21 Aug 2010, 15:17

1

This post received KUDOS

Since we want Max Volume for cylinder hence Max Vol can only max if the Radius is maximum

We can always have Cylinder with radius 3 in this Box but we need max radius if we take (6 and 8) or (6 and 10) or (10 and 8)

So let us pick 5 as radius so the diameter will be 10 but other two sides are 8 and 6 which cause a cylinder with 10 radius out of the box. Hence 5 is not the answer Anything above 5 i.e 6 and 8 are gone Now we come to our last option 4 if we take sides 10 and 8 as the base we can surely incorporate cylinder inside the box hence our answer is B i.e. 4.

Try to give it a thought because I have not used any calculation to solve this question. And don't forget in Gmat Exam we need to conserve all our energies because after Quants exam the beast awaits......VERBAL!!!!!! _________________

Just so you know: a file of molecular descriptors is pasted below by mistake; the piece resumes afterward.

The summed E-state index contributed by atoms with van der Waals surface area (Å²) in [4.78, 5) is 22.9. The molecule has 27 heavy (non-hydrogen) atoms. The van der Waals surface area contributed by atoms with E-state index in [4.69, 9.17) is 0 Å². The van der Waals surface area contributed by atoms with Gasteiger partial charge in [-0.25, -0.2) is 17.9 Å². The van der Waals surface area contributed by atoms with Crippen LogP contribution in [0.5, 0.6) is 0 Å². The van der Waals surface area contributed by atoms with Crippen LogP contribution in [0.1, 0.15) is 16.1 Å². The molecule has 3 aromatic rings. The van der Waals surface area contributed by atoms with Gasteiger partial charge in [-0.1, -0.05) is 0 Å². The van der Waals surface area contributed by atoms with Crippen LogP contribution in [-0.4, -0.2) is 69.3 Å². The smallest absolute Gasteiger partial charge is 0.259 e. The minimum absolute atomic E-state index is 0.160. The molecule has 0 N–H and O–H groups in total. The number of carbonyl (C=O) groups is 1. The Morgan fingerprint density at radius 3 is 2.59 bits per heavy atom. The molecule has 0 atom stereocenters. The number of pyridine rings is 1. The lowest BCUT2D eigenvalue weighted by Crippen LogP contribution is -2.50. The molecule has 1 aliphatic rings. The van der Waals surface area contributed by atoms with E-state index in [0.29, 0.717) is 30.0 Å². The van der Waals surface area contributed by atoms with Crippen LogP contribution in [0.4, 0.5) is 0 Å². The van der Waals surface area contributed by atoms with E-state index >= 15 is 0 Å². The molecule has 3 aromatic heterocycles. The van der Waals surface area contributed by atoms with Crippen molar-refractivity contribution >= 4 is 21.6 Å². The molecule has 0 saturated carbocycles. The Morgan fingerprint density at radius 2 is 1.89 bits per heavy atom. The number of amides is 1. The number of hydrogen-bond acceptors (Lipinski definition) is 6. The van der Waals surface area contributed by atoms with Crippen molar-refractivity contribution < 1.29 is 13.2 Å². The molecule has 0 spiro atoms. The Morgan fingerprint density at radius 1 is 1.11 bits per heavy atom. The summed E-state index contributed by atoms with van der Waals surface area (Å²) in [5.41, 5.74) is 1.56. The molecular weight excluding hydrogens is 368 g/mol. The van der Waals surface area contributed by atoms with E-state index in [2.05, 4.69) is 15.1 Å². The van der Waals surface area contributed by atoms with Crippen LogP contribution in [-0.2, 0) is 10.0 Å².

I will give a Fight till the End

"To dream anything that you want to dream, that is the beauty of the human mind. To do anything that you want to do, that is the strength of the human will. To trust yourself, to test your limits, that is the courage to succeed." - Bernard Edmonds

A person who is afraid of Failure can never succeed -- Amneet Padda

Re: wooden box and a cylindrical canister inside with max radius [#permalink]
23 Nov 2011, 08:40

The above mentioned solutions are correct, but from my perspective the question could be misleading (at least for non-natives). The question states "a cylindrical canister is to be placed inside the box so that it stands upright when the closed box rests on (ANY) one of its six faces". Since the canister has a fixed volume and we cannot be sure on which face the wooden box will stand, we would have to assume that it could also stay on the smallest possible area, namely 6 by 8. If so, the correct solution, 4, would be wrong, since the diameter would exceed the side length 6. Sorry if I confused you guys, but I personally dislike such questions, since they inhabit the potential for incorrect choices only due to the unclear phrasing of the question.

My 2 cents.

gmatclubot

Re: wooden box and a cylindrical canister inside with max radius
[#permalink]
23 Nov 2011, 08:40